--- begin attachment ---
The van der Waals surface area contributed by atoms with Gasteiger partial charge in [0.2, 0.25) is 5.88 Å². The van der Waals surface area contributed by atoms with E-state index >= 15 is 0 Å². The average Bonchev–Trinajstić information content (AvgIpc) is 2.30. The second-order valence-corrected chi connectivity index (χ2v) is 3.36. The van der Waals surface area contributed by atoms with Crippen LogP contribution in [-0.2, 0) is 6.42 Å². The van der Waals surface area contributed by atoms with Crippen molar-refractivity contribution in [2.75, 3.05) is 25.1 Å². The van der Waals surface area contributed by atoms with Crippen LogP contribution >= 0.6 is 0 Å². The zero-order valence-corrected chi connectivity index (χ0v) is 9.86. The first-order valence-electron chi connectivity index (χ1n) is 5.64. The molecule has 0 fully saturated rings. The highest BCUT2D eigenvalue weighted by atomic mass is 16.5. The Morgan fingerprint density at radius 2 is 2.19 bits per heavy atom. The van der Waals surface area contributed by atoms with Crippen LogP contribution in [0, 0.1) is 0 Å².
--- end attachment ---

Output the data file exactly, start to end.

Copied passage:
The van der Waals surface area contributed by atoms with Gasteiger partial charge in [0.2, 0.25) is 5.88 Å². The van der Waals surface area contributed by atoms with E-state index >= 15 is 0 Å². The average Bonchev–Trinajstić information content (AvgIpc) is 2.30. The second-order valence-corrected chi connectivity index (χ2v) is 3.36. The van der Waals surface area contributed by atoms with Crippen LogP contribution in [-0.2, 0) is 6.42 Å². The van der Waals surface area contributed by atoms with Crippen molar-refractivity contribution in [2.75, 3.05) is 25.1 Å². The van der Waals surface area contributed by atoms with Crippen LogP contribution >= 0.6 is 0 Å². The zero-order valence-corrected chi connectivity index (χ0v) is 9.86. The first-order valence-electron chi connectivity index (χ1n) is 5.64. The molecule has 0 fully saturated rings. The highest BCUT2D eigenvalue weighted by atomic mass is 16.5. The Morgan fingerprint density at radius 2 is 2.19 bits per heavy atom. The van der Waals surface area contributed by atoms with Crippen LogP contribution in [0, 0.1) is 0 Å².